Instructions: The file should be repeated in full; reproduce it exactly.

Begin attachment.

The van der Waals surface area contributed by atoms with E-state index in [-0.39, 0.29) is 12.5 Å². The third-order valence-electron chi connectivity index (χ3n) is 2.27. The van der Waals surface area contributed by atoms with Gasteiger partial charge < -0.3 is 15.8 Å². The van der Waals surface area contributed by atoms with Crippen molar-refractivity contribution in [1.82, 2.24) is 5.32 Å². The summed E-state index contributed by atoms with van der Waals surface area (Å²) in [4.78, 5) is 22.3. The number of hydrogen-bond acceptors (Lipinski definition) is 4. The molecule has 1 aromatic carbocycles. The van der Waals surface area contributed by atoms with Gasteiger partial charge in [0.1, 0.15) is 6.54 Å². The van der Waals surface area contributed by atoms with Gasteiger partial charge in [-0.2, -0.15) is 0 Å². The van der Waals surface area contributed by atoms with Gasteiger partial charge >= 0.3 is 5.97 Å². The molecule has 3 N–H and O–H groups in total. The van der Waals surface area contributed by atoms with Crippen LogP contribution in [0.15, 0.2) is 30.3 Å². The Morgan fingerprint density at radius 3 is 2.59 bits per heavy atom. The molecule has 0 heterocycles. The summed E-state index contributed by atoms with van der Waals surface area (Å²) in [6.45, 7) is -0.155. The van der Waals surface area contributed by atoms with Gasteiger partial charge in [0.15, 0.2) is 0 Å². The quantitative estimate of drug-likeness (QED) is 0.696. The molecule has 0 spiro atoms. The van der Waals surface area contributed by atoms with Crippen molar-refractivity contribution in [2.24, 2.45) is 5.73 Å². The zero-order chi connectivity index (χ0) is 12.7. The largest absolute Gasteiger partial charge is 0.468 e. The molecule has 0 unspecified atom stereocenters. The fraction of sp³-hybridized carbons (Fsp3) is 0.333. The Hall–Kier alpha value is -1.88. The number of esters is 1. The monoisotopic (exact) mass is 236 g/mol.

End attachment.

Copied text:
The van der Waals surface area contributed by atoms with E-state index in [-0.39, 0.29) is 12.5 Å². The third-order valence-electron chi connectivity index (χ3n) is 2.27. The van der Waals surface area contributed by atoms with Gasteiger partial charge < -0.3 is 15.8 Å². The van der Waals surface area contributed by atoms with Crippen molar-refractivity contribution in [1.82, 2.24) is 5.32 Å². The summed E-state index contributed by atoms with van der Waals surface area (Å²) in [4.78, 5) is 22.3. The number of hydrogen-bond acceptors (Lipinski definition) is 4. The molecule has 1 aromatic carbocycles. The van der Waals surface area contributed by atoms with Gasteiger partial charge in [0.1, 0.15) is 6.54 Å². The van der Waals surface area contributed by atoms with Gasteiger partial charge in [-0.2, -0.15) is 0 Å². The van der Waals surface area contributed by atoms with Gasteiger partial charge >= 0.3 is 5.97 Å². The molecule has 3 N–H and O–H groups in total. The van der Waals surface area contributed by atoms with Crippen LogP contribution in [0.15, 0.2) is 30.3 Å². The Morgan fingerprint density at radius 3 is 2.59 bits per heavy atom. The molecule has 0 heterocycles. The summed E-state index contributed by atoms with van der Waals surface area (Å²) in [6.45, 7) is -0.155. The van der Waals surface area contributed by atoms with Gasteiger partial charge in [0.15, 0.2) is 0 Å². The quantitative estimate of drug-likeness (QED) is 0.696. The molecule has 0 spiro atoms. The van der Waals surface area contributed by atoms with Crippen molar-refractivity contribution in [2.24, 2.45) is 5.73 Å². The zero-order chi connectivity index (χ0) is 12.7. The largest absolute Gasteiger partial charge is 0.468 e. The molecule has 0 unspecified atom stereocenters. The fraction of sp³-hybridized carbons (Fsp3) is 0.333. The Hall–Kier alpha value is -1.88. The number of esters is 1. The monoisotopic (exact) mass is 236 g/mol.